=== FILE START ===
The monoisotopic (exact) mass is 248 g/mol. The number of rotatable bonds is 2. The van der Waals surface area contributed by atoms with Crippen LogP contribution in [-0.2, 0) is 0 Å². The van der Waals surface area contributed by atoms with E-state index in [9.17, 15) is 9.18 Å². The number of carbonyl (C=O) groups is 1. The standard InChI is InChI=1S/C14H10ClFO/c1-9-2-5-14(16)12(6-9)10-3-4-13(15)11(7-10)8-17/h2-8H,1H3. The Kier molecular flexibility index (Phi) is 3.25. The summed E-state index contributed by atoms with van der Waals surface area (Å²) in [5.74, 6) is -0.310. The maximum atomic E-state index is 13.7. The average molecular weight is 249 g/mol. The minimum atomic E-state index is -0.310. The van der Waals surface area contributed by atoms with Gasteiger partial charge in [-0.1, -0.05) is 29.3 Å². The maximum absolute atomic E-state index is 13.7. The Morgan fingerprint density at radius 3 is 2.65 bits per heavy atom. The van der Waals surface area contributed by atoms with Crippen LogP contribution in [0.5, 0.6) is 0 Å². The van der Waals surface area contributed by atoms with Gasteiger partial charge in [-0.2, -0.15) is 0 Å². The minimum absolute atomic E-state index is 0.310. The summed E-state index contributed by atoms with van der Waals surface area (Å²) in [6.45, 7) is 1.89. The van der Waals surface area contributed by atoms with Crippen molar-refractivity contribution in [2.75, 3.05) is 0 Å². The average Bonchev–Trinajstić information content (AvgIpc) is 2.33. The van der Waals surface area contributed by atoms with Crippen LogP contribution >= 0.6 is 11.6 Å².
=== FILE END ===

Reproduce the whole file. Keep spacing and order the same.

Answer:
The monoisotopic (exact) mass is 248 g/mol. The number of rotatable bonds is 2. The van der Waals surface area contributed by atoms with Crippen LogP contribution in [-0.2, 0) is 0 Å². The van der Waals surface area contributed by atoms with E-state index in [9.17, 15) is 9.18 Å². The number of carbonyl (C=O) groups is 1. The standard InChI is InChI=1S/C14H10ClFO/c1-9-2-5-14(16)12(6-9)10-3-4-13(15)11(7-10)8-17/h2-8H,1H3. The Kier molecular flexibility index (Phi) is 3.25. The summed E-state index contributed by atoms with van der Waals surface area (Å²) in [5.74, 6) is -0.310. The maximum atomic E-state index is 13.7. The average molecular weight is 249 g/mol. The minimum atomic E-state index is -0.310. The van der Waals surface area contributed by atoms with Gasteiger partial charge in [-0.1, -0.05) is 29.3 Å². The maximum absolute atomic E-state index is 13.7. The Morgan fingerprint density at radius 3 is 2.65 bits per heavy atom. The van der Waals surface area contributed by atoms with Crippen LogP contribution in [0.5, 0.6) is 0 Å². The van der Waals surface area contributed by atoms with Gasteiger partial charge in [-0.2, -0.15) is 0 Å². The minimum absolute atomic E-state index is 0.310. The summed E-state index contributed by atoms with van der Waals surface area (Å²) in [6.45, 7) is 1.89. The van der Waals surface area contributed by atoms with Crippen molar-refractivity contribution in [2.75, 3.05) is 0 Å². The average Bonchev–Trinajstić information content (AvgIpc) is 2.33. The van der Waals surface area contributed by atoms with Crippen LogP contribution >= 0.6 is 11.6 Å².